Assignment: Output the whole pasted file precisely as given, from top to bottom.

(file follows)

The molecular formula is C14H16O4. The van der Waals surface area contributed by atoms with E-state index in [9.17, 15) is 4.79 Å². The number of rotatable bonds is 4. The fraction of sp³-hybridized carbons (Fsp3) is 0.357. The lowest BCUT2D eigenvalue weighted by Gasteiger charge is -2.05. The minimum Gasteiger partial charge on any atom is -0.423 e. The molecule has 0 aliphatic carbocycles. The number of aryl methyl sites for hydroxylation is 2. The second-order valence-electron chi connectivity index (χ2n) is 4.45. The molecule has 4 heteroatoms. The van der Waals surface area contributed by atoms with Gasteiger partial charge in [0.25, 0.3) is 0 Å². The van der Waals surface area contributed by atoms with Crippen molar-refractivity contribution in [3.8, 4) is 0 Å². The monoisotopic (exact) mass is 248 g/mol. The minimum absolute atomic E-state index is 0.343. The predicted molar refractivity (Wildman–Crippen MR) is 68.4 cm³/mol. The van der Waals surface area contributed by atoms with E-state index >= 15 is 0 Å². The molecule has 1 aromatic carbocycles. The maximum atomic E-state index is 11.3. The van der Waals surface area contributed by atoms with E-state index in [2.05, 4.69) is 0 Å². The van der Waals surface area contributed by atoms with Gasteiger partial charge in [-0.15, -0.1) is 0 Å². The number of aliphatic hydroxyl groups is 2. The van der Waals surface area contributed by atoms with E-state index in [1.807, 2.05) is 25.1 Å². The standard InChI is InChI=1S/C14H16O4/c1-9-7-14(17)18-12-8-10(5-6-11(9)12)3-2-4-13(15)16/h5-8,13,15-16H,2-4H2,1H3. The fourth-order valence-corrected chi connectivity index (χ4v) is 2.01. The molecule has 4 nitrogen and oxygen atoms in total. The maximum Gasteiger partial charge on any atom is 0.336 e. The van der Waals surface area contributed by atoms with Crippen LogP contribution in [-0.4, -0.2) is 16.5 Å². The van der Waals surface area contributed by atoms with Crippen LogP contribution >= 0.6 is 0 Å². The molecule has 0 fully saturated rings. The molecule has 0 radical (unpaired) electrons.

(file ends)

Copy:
The molecular formula is C14H16O4. The van der Waals surface area contributed by atoms with E-state index in [9.17, 15) is 4.79 Å². The number of rotatable bonds is 4. The fraction of sp³-hybridized carbons (Fsp3) is 0.357. The lowest BCUT2D eigenvalue weighted by Gasteiger charge is -2.05. The minimum Gasteiger partial charge on any atom is -0.423 e. The molecule has 0 aliphatic carbocycles. The number of aryl methyl sites for hydroxylation is 2. The second-order valence-electron chi connectivity index (χ2n) is 4.45. The molecule has 4 heteroatoms. The van der Waals surface area contributed by atoms with Gasteiger partial charge in [0.25, 0.3) is 0 Å². The van der Waals surface area contributed by atoms with Crippen molar-refractivity contribution in [3.8, 4) is 0 Å². The monoisotopic (exact) mass is 248 g/mol. The minimum absolute atomic E-state index is 0.343. The predicted molar refractivity (Wildman–Crippen MR) is 68.4 cm³/mol. The van der Waals surface area contributed by atoms with E-state index >= 15 is 0 Å². The molecule has 1 aromatic carbocycles. The maximum atomic E-state index is 11.3. The van der Waals surface area contributed by atoms with E-state index in [2.05, 4.69) is 0 Å². The van der Waals surface area contributed by atoms with Gasteiger partial charge in [-0.15, -0.1) is 0 Å². The number of aliphatic hydroxyl groups is 2. The van der Waals surface area contributed by atoms with E-state index in [1.807, 2.05) is 25.1 Å². The standard InChI is InChI=1S/C14H16O4/c1-9-7-14(17)18-12-8-10(5-6-11(9)12)3-2-4-13(15)16/h5-8,13,15-16H,2-4H2,1H3. The fourth-order valence-corrected chi connectivity index (χ4v) is 2.01. The molecule has 4 nitrogen and oxygen atoms in total. The maximum Gasteiger partial charge on any atom is 0.336 e. The van der Waals surface area contributed by atoms with Crippen LogP contribution in [-0.4, -0.2) is 16.5 Å². The van der Waals surface area contributed by atoms with Crippen LogP contribution >= 0.6 is 0 Å². The molecule has 0 fully saturated rings. The molecule has 0 radical (unpaired) electrons.